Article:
You really need to take all four of these things in to consideration when you’re looking for the best place for YOU to live in Panama. There’s a perfect place for you to live in Panama but sometimes there are trade offs too.
Our Online Panama Relocation Guide will help you do research about the best places to live in Panama. You’ll learn about the weather, the costs of living, amenities and social activities to help you determine the best place for you to live in Panama. The Online Panama Relocation Guide will help you narrow down the place that you want to visit when you come to check out Panama. The Online Panama Relocation Guide has the same information that you’d get on a Panama Relocation Tour including information about where to buy health insurance for 40% less, reliable immigration lawyers, honest real estate agents/property managers, how to get your pets in to Panama, important questions to ask before renting and much much more.
The photo above is the Amador Causeway in Panama City. The bridge that you see in the background is the Bridge of the Americas. Ships go under that bridge to enter the Panama Canal from the Pacific side.
Panama’s borders are still closed to tourists. However, on July 31st President Cortizo announced that he would allow commercial flights to come in to Panama for Panamanians OR foreigners who have a permanent residency Visa. It’s a baby step but at least it is moving in the right direction.
It’s really way too soon for tourists to come to Panama until the economy opens up more.
Those who do to come in to Panama will need to either present a negative covid test 48 hours before arriving or take an antigen test upon arriving. And they will need to self-quarantine in their home for 14 days. Luckily it is easy to get groceries or restaurant food delivered so it’s not necessary to leave your home during the 14-day quarantine.
Panama is still in a lock down situation. In Panama City and Panama Oeste (west of Panama City), they have a very strict quarantine where women can only go out on Monday, Wednesday and Friday for two hours corresponding to the last number on their passport and men can only go out two hours on Tuesday or Thursday. There is a total quarantine on Saturday and Sunday. But as you can see from the beach photo on the right, it’s not such a bad place to be in quarantine!
However, in most of Panama there is only a curfew from 7pm to 5pm on weekdays. In Chiriqui province where I live, on the far western side of Panama, we are free to go out any time between 5am and 7pm and we can travel anywhere in our province.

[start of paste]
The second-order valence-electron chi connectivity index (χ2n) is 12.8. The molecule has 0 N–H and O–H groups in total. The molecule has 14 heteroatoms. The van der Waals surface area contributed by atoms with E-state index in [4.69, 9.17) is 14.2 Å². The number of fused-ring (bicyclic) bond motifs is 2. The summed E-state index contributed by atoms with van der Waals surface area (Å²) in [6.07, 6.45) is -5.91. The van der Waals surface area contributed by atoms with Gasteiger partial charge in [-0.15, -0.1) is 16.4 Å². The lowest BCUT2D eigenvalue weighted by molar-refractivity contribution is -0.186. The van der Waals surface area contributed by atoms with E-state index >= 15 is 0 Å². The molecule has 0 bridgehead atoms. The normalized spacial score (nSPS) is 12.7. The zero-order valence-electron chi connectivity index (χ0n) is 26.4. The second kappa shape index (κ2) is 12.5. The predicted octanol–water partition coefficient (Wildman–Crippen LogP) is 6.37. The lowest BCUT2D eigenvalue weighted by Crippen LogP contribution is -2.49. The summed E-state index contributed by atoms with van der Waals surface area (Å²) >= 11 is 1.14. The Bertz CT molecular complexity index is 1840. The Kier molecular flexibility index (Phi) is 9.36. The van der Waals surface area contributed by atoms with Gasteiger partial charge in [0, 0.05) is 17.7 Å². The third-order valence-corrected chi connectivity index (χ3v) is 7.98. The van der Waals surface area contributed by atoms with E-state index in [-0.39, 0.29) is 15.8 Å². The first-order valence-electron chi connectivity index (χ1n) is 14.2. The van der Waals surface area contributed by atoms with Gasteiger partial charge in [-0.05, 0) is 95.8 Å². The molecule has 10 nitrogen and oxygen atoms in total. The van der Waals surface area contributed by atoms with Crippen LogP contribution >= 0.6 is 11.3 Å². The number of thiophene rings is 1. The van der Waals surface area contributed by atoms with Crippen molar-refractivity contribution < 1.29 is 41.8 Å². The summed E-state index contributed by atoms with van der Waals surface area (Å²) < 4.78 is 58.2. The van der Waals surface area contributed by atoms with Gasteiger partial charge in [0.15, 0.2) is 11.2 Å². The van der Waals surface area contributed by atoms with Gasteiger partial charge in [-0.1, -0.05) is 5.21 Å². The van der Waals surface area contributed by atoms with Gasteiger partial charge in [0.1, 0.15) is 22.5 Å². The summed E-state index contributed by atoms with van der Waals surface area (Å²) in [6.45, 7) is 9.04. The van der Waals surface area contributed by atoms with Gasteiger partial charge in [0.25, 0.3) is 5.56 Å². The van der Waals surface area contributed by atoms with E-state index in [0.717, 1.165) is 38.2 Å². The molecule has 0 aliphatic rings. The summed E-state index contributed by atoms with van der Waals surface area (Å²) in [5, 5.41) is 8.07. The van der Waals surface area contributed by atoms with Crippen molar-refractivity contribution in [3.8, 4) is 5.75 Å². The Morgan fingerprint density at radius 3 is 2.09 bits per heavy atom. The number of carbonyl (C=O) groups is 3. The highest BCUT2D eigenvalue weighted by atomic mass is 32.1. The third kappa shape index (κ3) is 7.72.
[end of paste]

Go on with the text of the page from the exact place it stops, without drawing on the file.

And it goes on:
Throughout most of Panama, we only have a limited number of essential stores open like grocery stores, banks, pharmacies, gas stations and hardware stores. Some restaurants are open but only for take-out or home delivery.
To try to prevent the spread of the Covid virus, we are not permitted to travel outside of the province where we live. But I frequently see photos of people driving from Panama City to the beach areas on Friday. This is the reason that Panama City and Panama Oeste have such high virus number.
THE GOOD NEWS — the southern tip of the Azuero Peninsula, the Los Santos province, has had the least number of cases of any province in Panama. The secret to their success is that they put up a strict sanitary fence and would not allow anyone from other provinces to come in. Because they have had so few cases, they have been able to open up more economic activity there.
Hopefully the rest of Panama will be able to open up more of their economy soon too. Panamanians are resourceful people. Many of those who have not been able to go back to work yet have started little side business like selling tamales, empanadas, muffins, honey or eggs. Some have started grocery delivery or car wash services.
REPLAY Q & A CONFERENCE CALL
Since Panama closed it’s borders in March, we have been hosting a weekly conference calls to keep you informed about what life is like in Panama. Sometimes we interview someone who lives in Panama and sometimes we do a Q & A Conference call. Listen to the replay of the Q & A Conference Call we did on August 8th.
On Saturday, August 1st, I interviewed Andrea Cook who moved to Panama about ten years ago. During the call, she talked about starting a business and also all the things she enjoys doing in Panama. Listen to the replay of her call below.
Panama has a lot of rules and regulations for travel agents and tour businesses in Panama. You have to jump through a lot of hoops to start or run your business legally. When you sell a product or service in Panama, you also have to pay taxes in Panama.
For these reasons, some prefer to run an online business when they relocate to Panama because it’s just easier. With an online business, you don’t have to pay taxes in Panama if you don’t sell your product in Panama. And, an online business also goes where you go so you’re not locked in to one location or one country.
I started my first business in 1992, a real estate investing business. And started my first online business in 1999. There is such a contract between an online business and a physical business.
Our Online Panama Relocation Guide has information about starting a business in Panama, starting an online business and getting a job in Panama. You’ll get additional tips and advice for starting a business in our private community forum.
The Online Guide has all the information you need to know to relocate to Panama including reliable immigration lawyer and property manager contacts. You’ll learn where you can buy affordable health insurance regardless of your age, how to get your pets to Panama and much more.